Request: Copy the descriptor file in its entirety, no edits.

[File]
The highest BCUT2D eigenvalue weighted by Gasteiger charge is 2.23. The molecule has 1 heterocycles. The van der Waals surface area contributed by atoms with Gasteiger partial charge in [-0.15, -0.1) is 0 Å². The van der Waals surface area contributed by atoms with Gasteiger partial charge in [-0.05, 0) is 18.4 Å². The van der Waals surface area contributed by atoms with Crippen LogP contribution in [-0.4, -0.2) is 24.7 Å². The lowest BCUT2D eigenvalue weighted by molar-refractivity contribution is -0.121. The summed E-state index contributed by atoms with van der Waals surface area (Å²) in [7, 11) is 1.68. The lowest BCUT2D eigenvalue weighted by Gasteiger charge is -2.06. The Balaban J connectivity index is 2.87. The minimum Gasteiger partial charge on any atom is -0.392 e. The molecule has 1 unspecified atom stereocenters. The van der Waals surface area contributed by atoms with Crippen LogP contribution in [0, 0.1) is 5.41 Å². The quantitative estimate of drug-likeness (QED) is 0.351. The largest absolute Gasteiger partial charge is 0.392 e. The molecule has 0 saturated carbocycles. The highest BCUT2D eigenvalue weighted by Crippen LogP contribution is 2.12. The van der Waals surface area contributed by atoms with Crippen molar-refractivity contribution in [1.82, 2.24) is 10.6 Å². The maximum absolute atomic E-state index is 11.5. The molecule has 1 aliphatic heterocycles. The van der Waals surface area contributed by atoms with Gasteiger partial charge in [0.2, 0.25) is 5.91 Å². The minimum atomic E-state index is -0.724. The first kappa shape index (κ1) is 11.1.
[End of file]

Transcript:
The highest BCUT2D eigenvalue weighted by Gasteiger charge is 2.23. The molecule has 1 heterocycles. The van der Waals surface area contributed by atoms with Gasteiger partial charge in [-0.15, -0.1) is 0 Å². The van der Waals surface area contributed by atoms with Gasteiger partial charge in [-0.05, 0) is 18.4 Å². The van der Waals surface area contributed by atoms with Crippen LogP contribution in [-0.4, -0.2) is 24.7 Å². The lowest BCUT2D eigenvalue weighted by molar-refractivity contribution is -0.121. The summed E-state index contributed by atoms with van der Waals surface area (Å²) in [7, 11) is 1.68. The lowest BCUT2D eigenvalue weighted by Gasteiger charge is -2.06. The Balaban J connectivity index is 2.87. The minimum Gasteiger partial charge on any atom is -0.392 e. The molecule has 1 unspecified atom stereocenters. The van der Waals surface area contributed by atoms with Crippen LogP contribution in [0, 0.1) is 5.41 Å². The quantitative estimate of drug-likeness (QED) is 0.351. The largest absolute Gasteiger partial charge is 0.392 e. The molecule has 0 saturated carbocycles. The highest BCUT2D eigenvalue weighted by Crippen LogP contribution is 2.12. The van der Waals surface area contributed by atoms with Crippen molar-refractivity contribution in [1.82, 2.24) is 10.6 Å². The maximum absolute atomic E-state index is 11.5. The molecule has 1 aliphatic heterocycles. The van der Waals surface area contributed by atoms with Gasteiger partial charge in [0.2, 0.25) is 5.91 Å². The minimum atomic E-state index is -0.724. The first kappa shape index (κ1) is 11.1.